This week, after some consideration, I have decided to have you read a set of selections from the Middle High German Nibelungenlied. I have narrowed it down to a kind of “good parts version”, but I’m not entirely satisfied with it. Be that as it may, it should give you the gist of the story and a good feel for the verse. The whole book (should you want to read it in a somewhat easier-to-read format) has been translated by A. T. Hatto in the Penguin Classics series (ISBN 0-14-044137-9), which is available quite widely. His “Introduction to a Second Reading” in the back of the book is quite thorough, and takes a number of different approaches to the text.
Statue of knight, New York Metropolitan Museum of Art. Photograph © copyright 1999 by Bruce A. McMenomy
The story is basically the same tale as that of the Volsunga Saga, but it is profoundly different in culture and tone. The Nibelungenlied was written at the height of the poetic culture of the German Middle Ages — about 1200. It is full of knights and finery and jousting, and especially (particularly odd in the overall context of the story) notions of “courtly love” — in which a hero dotes upon an idealized lady from afar — something we’ll meet again in Chrétien de Troyes next week. What I would like you to consider here is how to separate the intrinsic content of the story (largely the same as in the Volsunga Saga) from the apparently circumstantial and ornamental. This week’s reading is not very long — only about twenty pages, printed out.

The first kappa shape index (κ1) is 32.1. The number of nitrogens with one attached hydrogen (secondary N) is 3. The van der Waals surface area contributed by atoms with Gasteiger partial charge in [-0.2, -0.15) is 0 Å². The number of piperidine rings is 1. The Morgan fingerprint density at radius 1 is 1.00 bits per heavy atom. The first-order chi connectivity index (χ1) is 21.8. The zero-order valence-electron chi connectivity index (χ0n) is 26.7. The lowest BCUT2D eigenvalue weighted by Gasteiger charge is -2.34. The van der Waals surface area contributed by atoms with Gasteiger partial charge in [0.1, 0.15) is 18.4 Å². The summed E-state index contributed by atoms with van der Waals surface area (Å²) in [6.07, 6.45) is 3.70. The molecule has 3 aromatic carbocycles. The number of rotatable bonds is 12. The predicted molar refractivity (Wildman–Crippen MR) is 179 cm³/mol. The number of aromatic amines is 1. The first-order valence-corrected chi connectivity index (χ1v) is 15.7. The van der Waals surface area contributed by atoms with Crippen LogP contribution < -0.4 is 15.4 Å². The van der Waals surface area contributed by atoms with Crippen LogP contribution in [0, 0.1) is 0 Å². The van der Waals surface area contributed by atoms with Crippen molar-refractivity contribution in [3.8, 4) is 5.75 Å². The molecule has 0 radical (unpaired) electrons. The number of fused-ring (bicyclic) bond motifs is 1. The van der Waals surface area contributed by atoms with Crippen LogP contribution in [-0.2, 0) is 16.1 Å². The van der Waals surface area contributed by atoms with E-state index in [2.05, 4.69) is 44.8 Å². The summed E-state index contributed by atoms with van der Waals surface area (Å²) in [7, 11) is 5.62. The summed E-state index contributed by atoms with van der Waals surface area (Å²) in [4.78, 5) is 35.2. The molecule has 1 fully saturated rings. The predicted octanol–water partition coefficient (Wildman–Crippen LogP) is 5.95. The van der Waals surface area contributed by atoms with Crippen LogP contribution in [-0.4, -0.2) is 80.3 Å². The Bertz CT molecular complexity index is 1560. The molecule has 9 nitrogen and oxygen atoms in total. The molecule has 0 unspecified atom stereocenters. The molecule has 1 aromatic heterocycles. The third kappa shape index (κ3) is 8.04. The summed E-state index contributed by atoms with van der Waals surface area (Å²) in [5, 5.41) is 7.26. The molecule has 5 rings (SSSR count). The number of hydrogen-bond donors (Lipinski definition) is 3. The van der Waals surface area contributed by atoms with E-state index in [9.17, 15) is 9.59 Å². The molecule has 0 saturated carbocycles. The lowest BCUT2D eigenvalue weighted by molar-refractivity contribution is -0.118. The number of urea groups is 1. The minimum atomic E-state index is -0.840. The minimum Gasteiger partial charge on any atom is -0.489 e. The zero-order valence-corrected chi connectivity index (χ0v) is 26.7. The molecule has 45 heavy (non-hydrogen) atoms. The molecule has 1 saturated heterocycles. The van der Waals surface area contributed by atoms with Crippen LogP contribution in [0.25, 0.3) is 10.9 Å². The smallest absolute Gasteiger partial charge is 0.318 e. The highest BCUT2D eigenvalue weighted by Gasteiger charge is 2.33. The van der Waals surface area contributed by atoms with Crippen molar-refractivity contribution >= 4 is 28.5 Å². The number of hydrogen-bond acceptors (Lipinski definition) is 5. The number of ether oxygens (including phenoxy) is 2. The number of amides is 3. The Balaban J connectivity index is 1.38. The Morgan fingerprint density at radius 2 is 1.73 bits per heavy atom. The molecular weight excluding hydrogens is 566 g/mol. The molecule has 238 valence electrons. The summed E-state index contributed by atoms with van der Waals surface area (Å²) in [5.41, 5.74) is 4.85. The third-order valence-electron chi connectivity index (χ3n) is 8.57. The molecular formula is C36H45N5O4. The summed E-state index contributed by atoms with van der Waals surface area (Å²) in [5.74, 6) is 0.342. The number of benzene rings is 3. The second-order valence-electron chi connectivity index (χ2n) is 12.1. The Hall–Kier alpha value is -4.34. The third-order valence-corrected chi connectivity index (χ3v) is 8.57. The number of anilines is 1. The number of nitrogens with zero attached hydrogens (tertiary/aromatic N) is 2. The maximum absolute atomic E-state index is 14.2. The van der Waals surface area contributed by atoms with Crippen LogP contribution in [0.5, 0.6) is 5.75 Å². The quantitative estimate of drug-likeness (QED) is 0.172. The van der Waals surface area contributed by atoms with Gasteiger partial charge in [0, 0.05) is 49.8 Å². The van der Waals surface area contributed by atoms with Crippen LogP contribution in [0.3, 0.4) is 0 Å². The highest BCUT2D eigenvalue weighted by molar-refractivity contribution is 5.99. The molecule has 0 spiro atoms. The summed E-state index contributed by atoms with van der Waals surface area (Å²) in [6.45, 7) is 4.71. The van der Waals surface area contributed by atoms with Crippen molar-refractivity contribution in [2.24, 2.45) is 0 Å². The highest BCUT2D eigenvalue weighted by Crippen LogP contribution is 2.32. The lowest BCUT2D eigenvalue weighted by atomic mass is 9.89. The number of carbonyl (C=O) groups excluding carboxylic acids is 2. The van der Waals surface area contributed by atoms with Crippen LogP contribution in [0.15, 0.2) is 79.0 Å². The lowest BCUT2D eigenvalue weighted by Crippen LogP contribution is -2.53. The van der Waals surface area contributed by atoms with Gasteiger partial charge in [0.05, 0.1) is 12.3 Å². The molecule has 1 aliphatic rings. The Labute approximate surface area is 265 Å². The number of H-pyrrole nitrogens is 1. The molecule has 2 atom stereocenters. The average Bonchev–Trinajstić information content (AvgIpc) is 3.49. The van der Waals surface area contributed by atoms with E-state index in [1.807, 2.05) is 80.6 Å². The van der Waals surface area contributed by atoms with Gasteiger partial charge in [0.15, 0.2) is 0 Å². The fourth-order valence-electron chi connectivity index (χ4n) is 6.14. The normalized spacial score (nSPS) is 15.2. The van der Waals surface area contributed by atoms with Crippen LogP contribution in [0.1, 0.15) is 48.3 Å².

Those who would like to may read the Auerbach, Mimesis, “Adam and Eve”; it has nothing much to do with our reading this week, but it doesn’t have anything to do with any other week’s reading either. If not, that’s okay.
A better (though still rather archaic) translation is available here, though you will have to sift through it for the right adventures.
Paul Fuseli (Fuessli): Kriemhild shows the head of Gunther to Hagen.
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